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West Virginia Completes Basketball Road Swing With Visit To TCU

Does a road weary West Virginia team have enough pep to close out a tough stretch away from home? A trip to TCU in Fort Worth stands between the Mountaineers and a 3-0 record on a trek that has stretched from Virginia through Kansas to Texas.


TCU has likely gotten an emotional lift from playing in its newly-remodeled digs after a year of camping out in a local high school arena. Sill, the Frogs' wins have all been over much-lower level teams, and they've suffered blowout losses to Washington and Oklahoma State among their five defeats in 2015.

TCU head coach Trent Johnson has built his team around big men Karviar Shepherd (Jr. 6-10, 230 lbs.) and Vladimir Brodziansky (6-10, 215 lbs.). The latter, a native of Slovakia and a junior college transfer, has been one of the best newcomers in the league, averaging 13.2 points and 5.5 rebounds per outing. He's probably benefited somewhat from the presence of Shepherd, who is targeted in every game by opposing defenders. He's still talented enough to produce 8.5 points and 7.2 rebounds per game.

TCU also deploys a number of wing players that are productive, with little drop off, at least in scoring ability. Junior Brandon Parrish (6-6 210 lbs.) scores 8.2 points per contest, but he's ably backed by senior Devonta Abron (6-8, 260 lbs.), junior Chris Washburn (6-8, 240 lbs.) and freshman J.D Miller (6-8, 235 lbs.). Abron averages nearly seven points per game, while Washburn adds six and Miller 5.8. Combined, they also contribute more than 12 rebounds per game to TCU efforts on the glass.

Michael Williams and Malique Trent form the backcourt duo, with the former setting the table while the latter, another junior college product, standing second on the team in scoring at 12.1 points per game. Trent isn't an effective shooter (38.7%) but has put up more shots than any other Horned Frog. They'd be better served setting the table for Brodziansky, who hits 60% from the field and 41% of his limited 3-point chances.


The Horned Frogs are improved from the moribund bunch that struggled their way through the league in recent seasons, but this is still a game that West Virginia, and other league heavyweights, aim to win on the road. The primary challenges for WVU, in addition to the Frogs themselves, are weariness (it's their third game in six days, including an extra 10 minutes against K-State) along with uneven production from their starters.

WVU (12-1/1-0) vs. TCU (8-5/0-1) Mon Jan 4 7:00 PM EST
Schollmaier Arena Fort Worth, TX Series: WVU 6-0
RPI: WVU - 24 TCU - 213 TV: ESPN2 Sirius: 81

There are, however, offsetting positives to both of those issues. First, WVU is supremely conditioned. Opposing coaches take note of it, and even usually bland TV announcers have commented on the shape of the Mountaineers. Second, Bob Huggins (and assistant coach Larry Harrison, who has a big hand in substitutions) has kept the Mountaineer rotations in good order. True, some sessions on the bench have been the result of mental lapses, but no West Virginia player averages more than Daxter Miles' 27.2 minutes per outing.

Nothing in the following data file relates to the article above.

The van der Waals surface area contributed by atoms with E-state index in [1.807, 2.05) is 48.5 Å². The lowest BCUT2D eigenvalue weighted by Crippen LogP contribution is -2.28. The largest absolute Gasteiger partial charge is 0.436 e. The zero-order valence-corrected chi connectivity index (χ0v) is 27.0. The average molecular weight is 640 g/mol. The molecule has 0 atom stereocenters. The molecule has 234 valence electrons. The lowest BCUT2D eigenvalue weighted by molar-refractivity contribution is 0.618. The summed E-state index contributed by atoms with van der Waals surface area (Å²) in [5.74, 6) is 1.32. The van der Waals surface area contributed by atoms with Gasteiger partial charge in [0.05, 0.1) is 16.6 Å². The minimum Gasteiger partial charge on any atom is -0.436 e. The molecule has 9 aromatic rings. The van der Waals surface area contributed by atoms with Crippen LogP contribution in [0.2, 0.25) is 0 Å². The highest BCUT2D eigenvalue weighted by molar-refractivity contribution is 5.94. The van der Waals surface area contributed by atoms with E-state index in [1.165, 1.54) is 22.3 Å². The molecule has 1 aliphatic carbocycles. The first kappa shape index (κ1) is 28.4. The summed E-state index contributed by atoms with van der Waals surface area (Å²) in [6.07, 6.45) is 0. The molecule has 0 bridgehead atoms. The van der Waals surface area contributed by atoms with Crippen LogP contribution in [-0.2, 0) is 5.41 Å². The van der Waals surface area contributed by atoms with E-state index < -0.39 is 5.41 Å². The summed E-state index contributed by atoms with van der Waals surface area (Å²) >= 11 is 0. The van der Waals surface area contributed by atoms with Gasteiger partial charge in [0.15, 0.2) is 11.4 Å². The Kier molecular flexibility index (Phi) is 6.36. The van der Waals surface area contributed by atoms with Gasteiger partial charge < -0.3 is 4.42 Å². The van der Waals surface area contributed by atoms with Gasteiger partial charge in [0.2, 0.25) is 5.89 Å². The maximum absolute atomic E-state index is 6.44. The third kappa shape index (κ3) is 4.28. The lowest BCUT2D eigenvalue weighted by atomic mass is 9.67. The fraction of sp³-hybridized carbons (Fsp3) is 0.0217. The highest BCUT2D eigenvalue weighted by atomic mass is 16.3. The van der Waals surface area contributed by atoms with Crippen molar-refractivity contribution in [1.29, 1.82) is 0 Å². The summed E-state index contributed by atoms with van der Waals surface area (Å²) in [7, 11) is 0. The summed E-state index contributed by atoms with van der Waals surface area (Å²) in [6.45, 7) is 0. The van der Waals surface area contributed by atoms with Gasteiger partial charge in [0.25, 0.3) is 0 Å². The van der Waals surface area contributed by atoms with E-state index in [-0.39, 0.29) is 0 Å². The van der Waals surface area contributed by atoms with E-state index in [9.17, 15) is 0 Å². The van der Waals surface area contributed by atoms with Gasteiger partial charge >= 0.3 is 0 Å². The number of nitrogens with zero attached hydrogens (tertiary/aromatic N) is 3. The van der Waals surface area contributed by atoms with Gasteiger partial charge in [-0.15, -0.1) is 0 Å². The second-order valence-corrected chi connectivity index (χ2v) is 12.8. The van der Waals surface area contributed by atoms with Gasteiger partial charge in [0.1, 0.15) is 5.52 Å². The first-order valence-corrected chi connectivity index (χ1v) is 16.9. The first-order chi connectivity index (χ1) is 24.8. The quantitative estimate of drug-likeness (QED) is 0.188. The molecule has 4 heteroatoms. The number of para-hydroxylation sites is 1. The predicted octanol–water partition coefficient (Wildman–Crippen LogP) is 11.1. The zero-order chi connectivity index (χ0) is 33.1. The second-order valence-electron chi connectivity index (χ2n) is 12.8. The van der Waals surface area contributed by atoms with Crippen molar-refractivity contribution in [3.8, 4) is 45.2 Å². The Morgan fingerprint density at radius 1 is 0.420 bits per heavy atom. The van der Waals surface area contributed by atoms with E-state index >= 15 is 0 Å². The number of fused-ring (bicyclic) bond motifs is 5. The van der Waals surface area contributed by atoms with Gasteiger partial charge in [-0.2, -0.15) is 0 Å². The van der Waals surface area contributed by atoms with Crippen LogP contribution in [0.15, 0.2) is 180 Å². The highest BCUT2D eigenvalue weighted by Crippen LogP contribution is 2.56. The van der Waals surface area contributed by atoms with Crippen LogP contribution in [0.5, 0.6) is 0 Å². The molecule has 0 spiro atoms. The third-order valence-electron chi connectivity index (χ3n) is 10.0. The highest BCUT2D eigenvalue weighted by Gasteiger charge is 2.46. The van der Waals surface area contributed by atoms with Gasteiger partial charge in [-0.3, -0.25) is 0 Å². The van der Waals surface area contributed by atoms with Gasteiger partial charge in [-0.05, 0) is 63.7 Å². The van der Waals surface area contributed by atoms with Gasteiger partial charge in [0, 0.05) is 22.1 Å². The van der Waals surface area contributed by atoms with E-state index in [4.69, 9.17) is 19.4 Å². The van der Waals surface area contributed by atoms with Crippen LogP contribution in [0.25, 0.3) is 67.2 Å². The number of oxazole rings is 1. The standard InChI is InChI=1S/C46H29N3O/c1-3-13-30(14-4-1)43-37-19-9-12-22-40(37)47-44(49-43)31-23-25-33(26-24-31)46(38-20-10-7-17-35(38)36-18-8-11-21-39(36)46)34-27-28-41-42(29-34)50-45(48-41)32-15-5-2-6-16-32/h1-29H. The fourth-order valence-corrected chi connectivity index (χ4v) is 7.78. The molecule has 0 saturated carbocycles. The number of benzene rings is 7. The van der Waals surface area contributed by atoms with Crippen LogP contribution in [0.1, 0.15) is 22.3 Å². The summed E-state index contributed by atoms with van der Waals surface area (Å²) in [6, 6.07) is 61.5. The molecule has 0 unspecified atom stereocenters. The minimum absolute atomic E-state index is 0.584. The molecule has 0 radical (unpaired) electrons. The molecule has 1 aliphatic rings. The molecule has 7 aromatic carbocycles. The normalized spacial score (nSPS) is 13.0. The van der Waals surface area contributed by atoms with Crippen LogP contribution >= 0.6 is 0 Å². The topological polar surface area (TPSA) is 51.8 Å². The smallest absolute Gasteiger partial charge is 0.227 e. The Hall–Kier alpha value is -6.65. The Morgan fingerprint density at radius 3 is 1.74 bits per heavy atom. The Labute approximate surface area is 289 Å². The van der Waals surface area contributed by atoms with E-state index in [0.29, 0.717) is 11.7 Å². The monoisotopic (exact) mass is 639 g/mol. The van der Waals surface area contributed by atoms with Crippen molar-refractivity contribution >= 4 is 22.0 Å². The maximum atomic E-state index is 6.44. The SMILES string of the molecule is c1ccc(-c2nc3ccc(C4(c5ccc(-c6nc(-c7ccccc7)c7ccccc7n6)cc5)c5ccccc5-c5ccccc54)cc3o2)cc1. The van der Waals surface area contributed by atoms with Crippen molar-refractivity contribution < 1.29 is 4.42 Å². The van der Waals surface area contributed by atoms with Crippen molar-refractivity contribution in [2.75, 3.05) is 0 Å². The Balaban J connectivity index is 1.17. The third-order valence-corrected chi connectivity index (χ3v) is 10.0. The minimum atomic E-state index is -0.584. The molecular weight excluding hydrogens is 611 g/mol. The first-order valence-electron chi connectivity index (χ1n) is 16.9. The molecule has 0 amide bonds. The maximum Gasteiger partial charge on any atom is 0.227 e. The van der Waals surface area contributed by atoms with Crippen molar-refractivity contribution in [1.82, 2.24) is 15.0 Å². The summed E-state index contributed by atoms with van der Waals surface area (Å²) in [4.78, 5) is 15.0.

The second issue, one of consistency from players, is something to watch both in this game and down the road. No one is going to have a great outing every time out, especially newcomers or those filling expanded roles. However, West Virginia can't afford to have, for example, Jevon CarterJonathan Holton and Devin Williams all have a bad game in the same contest. The Mountaineers survived against K-State in that scenario, but that would be the exception, not the rule. Getting more even performances across the starting lineup will remove the rollercoaster effect, and keep WVU in contests even when one or two players aren't firing on all cylinders.

TCU has the players to win games in the Big 12. It can deploy tall and beefy players along the front line, and can cause problems for opponents on the boards. Many opponents will shoot the ball better than they do, but that's not WVU's forte, so this game, like most road contests in the league, doesn't have the feel of a walkover. Still, if the Mountaineers play reasonably close to their potential, they should be able to return home with a 2-0 Big 12 record.


TCU doesn't fare well in conventional ballhandling stats. The Horned Frogs have just 165 assists on the year as opposed to 198 turnovers. That could be blood in the water for the sharks of the WVU press, which didn't have its best game against Kansas State.

Chris Washburn's return to the TCU lineup after missing the first 11 games with a hand injury bolsters one of the more versatile groups in the league. The Frogs can go big with a lot of beef, deploy a pair of 6-10 players, or range out with a number of 6-7/6-8 swingmen in order to cause match-up problems with opponents.

WVU has only trailed for 74:12 out of a possible 530 minutes this season. The vast majority of that time came in the Virginia and Kansas State games, with the Mountaineers managing to rally against the latter for a double-overtime win.

West Virginia guard Jaysean Paige earned Big 12 player of the week honors for his play against Virginia Tech and Kansas State. Even though he's had a hot hand recently, he has done a great job in not forcing shots or succumbing to “heat check” syndrome. That speaks volumes for the way in which he has grown over his career. Right now, he is probably playing the best basketball of anyone on the team.

TCU has had five players miss at least one game this year due to injury. In addition to Washburn, Devonta Abron, Chauncey Collins, Dalton Dry and Kenrich Williams have all missed action. Williams will miss the entire season, but the others appear to be available for duty for this game.

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